As the old saying goes, pollsters ask the darndest things. Click around online and you can find a survey on just about anything.
Pollsters are at their busiest in presidential election years, and among the many strange concepts they inquire about is the elusive quality known as likability. The predictive issue at hand: Do voters need to actually like a presidential candidate to vote for him or her?
Trace Dominguez, our man in Philly, investigates the issue in today's DNews special report from the floor of the Democratic National Convention. Trace is a good guy. You'd like him.
Likability is indeed a quality that election pollsters sort for, and there's plenty of data that suggest it's important for candidates. The most recent numbers from Gallup reveal that Hillary Clinton is about 10 percent more likable than Donald Trump, but that both candidates have historically miserable likability ratings.
RELATED: Why is The DNC Already In Chaos?
How do pollsters assess likability? Well, in a head-to-head election, pollsters can measure relative likability by asking thousands of people -- across various demographic groups -- to associate specific characteristics with one candidate or the other. For instance, in terms of "moral character" Clinton polls three points higher Trump. But in regard to "honesty," Trump trumps Clinton by a point. According to one poll, at least.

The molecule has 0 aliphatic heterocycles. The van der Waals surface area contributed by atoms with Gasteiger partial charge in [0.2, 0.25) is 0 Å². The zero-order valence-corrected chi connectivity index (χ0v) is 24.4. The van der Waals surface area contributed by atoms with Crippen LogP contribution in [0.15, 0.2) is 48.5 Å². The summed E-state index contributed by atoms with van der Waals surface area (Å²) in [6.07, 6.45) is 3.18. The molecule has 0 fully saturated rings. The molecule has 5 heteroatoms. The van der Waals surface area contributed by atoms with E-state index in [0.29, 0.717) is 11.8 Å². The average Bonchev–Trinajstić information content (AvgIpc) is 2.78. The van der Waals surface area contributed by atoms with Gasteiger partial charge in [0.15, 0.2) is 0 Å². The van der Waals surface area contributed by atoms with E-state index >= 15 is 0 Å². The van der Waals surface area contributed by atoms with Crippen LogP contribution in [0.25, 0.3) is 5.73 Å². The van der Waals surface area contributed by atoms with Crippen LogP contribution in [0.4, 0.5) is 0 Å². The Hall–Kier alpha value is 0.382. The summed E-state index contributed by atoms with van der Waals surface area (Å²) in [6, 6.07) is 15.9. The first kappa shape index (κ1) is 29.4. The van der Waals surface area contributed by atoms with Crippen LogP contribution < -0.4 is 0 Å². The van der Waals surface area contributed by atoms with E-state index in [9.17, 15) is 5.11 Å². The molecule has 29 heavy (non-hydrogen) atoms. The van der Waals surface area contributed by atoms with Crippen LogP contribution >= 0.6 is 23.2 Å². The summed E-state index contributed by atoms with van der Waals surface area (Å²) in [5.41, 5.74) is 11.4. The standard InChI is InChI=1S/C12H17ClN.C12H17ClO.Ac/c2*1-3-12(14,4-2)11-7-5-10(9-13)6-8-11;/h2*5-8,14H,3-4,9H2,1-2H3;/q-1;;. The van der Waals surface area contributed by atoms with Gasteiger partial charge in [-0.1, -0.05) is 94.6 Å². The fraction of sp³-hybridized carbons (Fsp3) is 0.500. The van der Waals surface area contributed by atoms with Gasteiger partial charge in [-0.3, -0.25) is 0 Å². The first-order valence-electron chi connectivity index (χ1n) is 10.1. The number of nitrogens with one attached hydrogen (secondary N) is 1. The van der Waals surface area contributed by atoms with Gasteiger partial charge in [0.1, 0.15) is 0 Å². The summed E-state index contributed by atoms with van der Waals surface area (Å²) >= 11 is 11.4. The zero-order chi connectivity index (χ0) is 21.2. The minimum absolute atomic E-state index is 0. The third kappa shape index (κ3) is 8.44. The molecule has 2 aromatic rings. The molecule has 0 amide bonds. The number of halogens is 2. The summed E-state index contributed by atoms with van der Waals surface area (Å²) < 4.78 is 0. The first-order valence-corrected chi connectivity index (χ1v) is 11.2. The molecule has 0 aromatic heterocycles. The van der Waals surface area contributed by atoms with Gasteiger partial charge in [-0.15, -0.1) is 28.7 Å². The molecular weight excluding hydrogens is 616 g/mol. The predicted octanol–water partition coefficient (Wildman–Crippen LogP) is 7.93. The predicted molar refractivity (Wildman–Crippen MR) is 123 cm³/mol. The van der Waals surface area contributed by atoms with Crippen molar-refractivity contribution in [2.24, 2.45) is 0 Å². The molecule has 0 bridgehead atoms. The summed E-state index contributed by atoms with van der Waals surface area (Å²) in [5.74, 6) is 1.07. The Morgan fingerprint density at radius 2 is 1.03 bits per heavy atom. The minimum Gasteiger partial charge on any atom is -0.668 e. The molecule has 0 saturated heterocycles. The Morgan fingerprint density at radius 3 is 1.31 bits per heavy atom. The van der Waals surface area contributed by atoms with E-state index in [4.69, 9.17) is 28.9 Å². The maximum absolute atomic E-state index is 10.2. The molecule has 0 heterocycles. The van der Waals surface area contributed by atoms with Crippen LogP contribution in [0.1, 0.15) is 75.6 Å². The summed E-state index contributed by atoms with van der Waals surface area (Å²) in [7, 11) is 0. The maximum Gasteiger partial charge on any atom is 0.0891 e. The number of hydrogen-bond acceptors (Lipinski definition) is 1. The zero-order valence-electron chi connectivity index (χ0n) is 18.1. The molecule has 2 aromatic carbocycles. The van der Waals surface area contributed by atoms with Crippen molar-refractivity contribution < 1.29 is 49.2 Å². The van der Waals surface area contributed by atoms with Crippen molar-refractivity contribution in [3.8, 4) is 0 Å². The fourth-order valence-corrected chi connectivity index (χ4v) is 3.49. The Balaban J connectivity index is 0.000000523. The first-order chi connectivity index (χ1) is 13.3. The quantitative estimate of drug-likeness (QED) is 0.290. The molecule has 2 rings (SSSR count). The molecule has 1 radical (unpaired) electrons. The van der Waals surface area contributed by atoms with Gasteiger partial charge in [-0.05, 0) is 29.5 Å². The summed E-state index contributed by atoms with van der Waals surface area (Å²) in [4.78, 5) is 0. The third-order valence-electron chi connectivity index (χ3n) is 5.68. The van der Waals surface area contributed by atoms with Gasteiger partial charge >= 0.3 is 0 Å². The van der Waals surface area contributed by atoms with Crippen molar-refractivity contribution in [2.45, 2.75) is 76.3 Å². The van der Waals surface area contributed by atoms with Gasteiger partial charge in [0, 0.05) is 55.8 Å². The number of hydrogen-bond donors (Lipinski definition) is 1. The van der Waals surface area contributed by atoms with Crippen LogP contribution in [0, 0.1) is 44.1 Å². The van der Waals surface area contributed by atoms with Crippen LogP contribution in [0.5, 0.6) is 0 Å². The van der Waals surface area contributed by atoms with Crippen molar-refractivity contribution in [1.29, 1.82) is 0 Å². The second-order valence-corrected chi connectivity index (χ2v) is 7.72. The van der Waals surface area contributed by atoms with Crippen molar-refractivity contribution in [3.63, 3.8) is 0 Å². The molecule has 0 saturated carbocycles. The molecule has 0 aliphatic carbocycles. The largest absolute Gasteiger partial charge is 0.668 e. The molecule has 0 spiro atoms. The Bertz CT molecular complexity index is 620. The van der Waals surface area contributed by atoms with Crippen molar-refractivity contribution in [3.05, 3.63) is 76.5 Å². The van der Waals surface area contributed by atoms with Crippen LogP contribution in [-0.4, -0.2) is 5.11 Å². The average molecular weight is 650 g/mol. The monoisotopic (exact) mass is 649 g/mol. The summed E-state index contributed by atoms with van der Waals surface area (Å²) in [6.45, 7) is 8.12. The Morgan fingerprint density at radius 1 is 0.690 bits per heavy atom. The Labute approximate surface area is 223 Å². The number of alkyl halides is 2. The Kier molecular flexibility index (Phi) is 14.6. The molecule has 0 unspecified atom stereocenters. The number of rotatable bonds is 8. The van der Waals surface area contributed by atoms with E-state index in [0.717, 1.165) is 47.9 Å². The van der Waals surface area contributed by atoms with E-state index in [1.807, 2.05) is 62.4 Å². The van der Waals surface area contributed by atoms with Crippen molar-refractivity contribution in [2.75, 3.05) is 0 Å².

Related to likability is the concept of favorability, which is a metric that guesstimates the voters' overall feeling about a particular candidate. Believe us, these pollsters can parse metrics to death. According to a fascinating breakdown from the maniacally data-driven FiveThirtyEight.com, both Clinton and Trump have extremely low favorability ratings -- like, off-the-charts low.
All that being said, statistics show that voters will go ahead and vote for their candidate of choice, even if they really, really don't like him or her. That's because many voters are essentially voting for their respective party platform or, significantly, against the opposing party's platform. Studies suggest that this idea of partyism is growing rapidly in our increasingly partisan political system.
But even more relevant is the fact that, as voters in what is a de facto two-party political system, we just don't have a lot of choice in presidential elections. In fact, mathematically, our limited selection is as limited as it can get while still being technically a selection. In a presidential election, we're not voting for the most likable candidate in politics; we're voting for who is available.
-- Glenn McDonald
Washington Post: Hillary Clinton Has A Likability Problem. Donald Trump Has A Likability Epidemic.
FiveThirtyEight: Donald Trump Is Really Unpopular With General Election Voters
Pew Research Center: Presidential Job Approval Ratings From Ike To Obama